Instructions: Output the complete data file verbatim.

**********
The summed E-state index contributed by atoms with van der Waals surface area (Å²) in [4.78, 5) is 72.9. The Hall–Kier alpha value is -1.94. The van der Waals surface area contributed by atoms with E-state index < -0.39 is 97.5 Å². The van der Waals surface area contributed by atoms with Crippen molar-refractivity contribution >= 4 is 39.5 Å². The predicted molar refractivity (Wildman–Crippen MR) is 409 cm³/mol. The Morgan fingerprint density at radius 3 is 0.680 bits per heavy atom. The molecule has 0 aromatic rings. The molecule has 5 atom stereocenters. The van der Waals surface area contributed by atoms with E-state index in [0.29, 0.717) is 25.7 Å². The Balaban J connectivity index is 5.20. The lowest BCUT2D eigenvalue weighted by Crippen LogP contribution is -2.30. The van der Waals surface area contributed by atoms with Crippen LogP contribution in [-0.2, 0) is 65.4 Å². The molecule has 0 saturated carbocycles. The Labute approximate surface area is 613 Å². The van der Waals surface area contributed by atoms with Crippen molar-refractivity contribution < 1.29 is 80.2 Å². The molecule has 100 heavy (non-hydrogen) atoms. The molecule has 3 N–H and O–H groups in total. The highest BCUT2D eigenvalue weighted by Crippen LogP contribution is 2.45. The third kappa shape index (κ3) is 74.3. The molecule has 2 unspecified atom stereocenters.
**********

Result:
The summed E-state index contributed by atoms with van der Waals surface area (Å²) in [4.78, 5) is 72.9. The Hall–Kier alpha value is -1.94. The van der Waals surface area contributed by atoms with E-state index < -0.39 is 97.5 Å². The van der Waals surface area contributed by atoms with Crippen molar-refractivity contribution >= 4 is 39.5 Å². The predicted molar refractivity (Wildman–Crippen MR) is 409 cm³/mol. The Morgan fingerprint density at radius 3 is 0.680 bits per heavy atom. The molecule has 0 aromatic rings. The molecule has 5 atom stereocenters. The van der Waals surface area contributed by atoms with E-state index in [0.29, 0.717) is 25.7 Å². The Balaban J connectivity index is 5.20. The lowest BCUT2D eigenvalue weighted by Crippen LogP contribution is -2.30. The van der Waals surface area contributed by atoms with Crippen LogP contribution in [-0.2, 0) is 65.4 Å². The molecule has 0 saturated carbocycles. The Labute approximate surface area is 613 Å². The van der Waals surface area contributed by atoms with Crippen molar-refractivity contribution < 1.29 is 80.2 Å². The molecule has 100 heavy (non-hydrogen) atoms. The molecule has 3 N–H and O–H groups in total. The highest BCUT2D eigenvalue weighted by Crippen LogP contribution is 2.45. The third kappa shape index (κ3) is 74.3. The molecule has 2 unspecified atom stereocenters.